Are you nailing your onboarding experience?

Are You Nailing Your Onboarding Experience

​I’ve now been working at Aspect for just over 6 months, and as an experienced recruitment consultant starting with a new business, I thought it a good time to note down my thoughts on the onboarding experience I’ve had here. For a business to properly on-board you, there needs to be a different process for more seasoned staff from the one they use with trainees who are fresh into recruitment, as there are different needs and different expectations.  Aspect do things a little differently from most recruitment firms – and this is how we do it.

1 - Before They Start

Aspect’s calendar always includes a few different social activities and will always extended an invitation to any upcoming event or leisurely catch up to new starters. I was fortunate enough to attend a casual family picnic, which before I had even joined, I had already met most of the team.

Being in a social setting really allows somebody new, to introduce themselves and not feel like they are impeding someone from working when in the office. It also makes walking into the office on the first day a much more pleasant experience and less nerve-wracking. This also gives current team members the ability to reach out more easily i.e. go for lunch or do an out-of-work drink.

2 - The First Day

On my first day at Aspect, I sat down at my new desk with everything set up; from my computer to my work phone, this was a simple task but one that is quite often overlooked. And as an added bonus, I didn’t need to wait for days (or weeks) for systems access, logins or passwords.

Next on the agenda was meeting with our People and Culture Lead, Jess Cronin. She explained how things work around the office and made sure that I was introduced to everyone. I also received an organisation chart… with everyone’s photo, which was a massive help over the first fortnight.

Following that, I had an informal catch-up with my direct manager, where we discussed my new work portfolio, how best to manage me and offsetting our expectations of each other. Don’t underestimate the value of having airtime – it’s beats being piled high with documents and procedures that you’re expected to have memorised after your first day. Which leads into the next point…

3 - Not Drowning Your New Recruit in Jargon

Aspect walk the line very well with this. You need to give as much information as you can to a new starter, but you don’t want to bog them down with jargon and train them on things that they might not use for a couple of weeks. Working out what is critical for the first month is very important.

4 - The First Two Weeks

In our office, Jess provides the training on the computer systems, financials, legal requirements and the general nuts and bolts of the business - at the pace you need.

Knowing what will keep your new employee engaged, is vital. Find out how they like to learn. If they prefer to learn by being hands-on, then that’s the way they should be taught, otherwise you’ll have a disengaged employee with a negative experience.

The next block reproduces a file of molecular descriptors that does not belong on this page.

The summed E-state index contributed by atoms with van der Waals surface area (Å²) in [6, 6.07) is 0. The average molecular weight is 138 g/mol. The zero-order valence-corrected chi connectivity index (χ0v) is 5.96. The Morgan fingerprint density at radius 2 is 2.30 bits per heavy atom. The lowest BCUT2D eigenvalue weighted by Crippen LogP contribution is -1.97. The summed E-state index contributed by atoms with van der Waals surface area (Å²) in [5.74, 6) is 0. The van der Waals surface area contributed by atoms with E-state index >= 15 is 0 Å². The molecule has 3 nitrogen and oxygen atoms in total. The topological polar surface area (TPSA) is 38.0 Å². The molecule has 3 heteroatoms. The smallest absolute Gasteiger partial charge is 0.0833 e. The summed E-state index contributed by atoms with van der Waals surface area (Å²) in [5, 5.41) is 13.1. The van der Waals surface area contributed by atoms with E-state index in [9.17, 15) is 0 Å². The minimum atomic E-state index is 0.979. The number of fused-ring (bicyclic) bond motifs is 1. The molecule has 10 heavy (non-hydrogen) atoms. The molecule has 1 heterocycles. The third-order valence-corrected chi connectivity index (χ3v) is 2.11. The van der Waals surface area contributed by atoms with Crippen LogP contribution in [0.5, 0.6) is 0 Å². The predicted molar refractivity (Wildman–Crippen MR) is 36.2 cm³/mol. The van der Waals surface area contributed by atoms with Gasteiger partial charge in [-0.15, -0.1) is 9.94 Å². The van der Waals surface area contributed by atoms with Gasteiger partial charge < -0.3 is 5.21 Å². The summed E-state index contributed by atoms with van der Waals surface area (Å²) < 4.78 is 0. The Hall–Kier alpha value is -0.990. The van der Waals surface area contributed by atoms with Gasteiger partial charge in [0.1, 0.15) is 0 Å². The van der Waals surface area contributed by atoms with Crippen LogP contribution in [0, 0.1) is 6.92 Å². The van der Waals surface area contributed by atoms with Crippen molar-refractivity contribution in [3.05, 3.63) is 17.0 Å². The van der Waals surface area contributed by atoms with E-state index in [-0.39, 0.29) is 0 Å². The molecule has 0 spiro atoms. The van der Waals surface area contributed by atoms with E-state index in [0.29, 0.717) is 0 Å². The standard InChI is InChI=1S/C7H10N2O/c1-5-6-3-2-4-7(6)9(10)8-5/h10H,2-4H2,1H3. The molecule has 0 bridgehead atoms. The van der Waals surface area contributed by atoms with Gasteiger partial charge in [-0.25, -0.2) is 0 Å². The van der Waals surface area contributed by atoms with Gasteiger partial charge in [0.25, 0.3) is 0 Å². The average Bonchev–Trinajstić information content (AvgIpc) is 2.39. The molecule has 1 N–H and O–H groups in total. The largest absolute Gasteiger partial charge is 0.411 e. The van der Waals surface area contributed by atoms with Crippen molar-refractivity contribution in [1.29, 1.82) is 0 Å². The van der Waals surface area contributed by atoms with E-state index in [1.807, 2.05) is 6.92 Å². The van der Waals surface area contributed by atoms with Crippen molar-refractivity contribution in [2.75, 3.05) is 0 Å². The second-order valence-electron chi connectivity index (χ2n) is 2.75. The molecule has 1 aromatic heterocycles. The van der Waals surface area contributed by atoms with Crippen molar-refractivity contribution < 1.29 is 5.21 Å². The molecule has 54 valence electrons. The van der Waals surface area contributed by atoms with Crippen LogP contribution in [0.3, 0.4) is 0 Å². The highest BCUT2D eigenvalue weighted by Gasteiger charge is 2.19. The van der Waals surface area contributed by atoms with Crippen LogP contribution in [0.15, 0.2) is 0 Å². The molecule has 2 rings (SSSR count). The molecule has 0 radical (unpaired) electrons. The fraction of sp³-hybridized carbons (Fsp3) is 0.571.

We are specialist recruiters in the built and natural environment, and one of the things that was key to my onboarding was understanding the different roles for each of my colleagues. I found that this makes it easier to understand the scope of our business, and ultimately how I can help my clients across different areas of their business. Additionally, our Managing Director, Matt Sampson gives a detailed yet short training session on what each individual and team does, and their function within the built and natural environment, which really helped me to connect the dots.

5 - Your First 3 Months

When an experienced employee joins a business, they are a fantastic source of knowledge. They can offer qualified insights i.e. process improvements or feedback regarding your hiring and onboarding practices.

After a couple of months, I sat down again with Matt and openly and honestly discussed my thoughts of the business so far from the very basic to the more detailed. What was different about this conversation, is that Matt took my feedback onboard, and more importantly actioned some of the ideas we discussed. Creating an environment where having these open and honest conversations is encouraged, can really allow for big changes in a business. That one meeting alone has had a lasting effect on me, I know that I can give my opinion to our business leader and I am heard and valued.

So, to wrap up - a thorough employee focused induction process significantly improves staff retention, and ideally it should start before their first day.

Getting the basics right leaves a lasting positive experience for an employee and can have a knock-on effect, such as employee referrals. Great people referring great people.

Don’t drown your new starter in paperwork, make sure that you have regular check-ins and make sure you provide a platform where existing people in the business reach out and make new team members feel welcome.

Use the new employees previous experience! They might have a wealth of new ideas to improve your business.

And remember, check in with the new starter to see if they would like you to reiterate any of the onboarding information, always ask for feedback and always ask them how they are doing.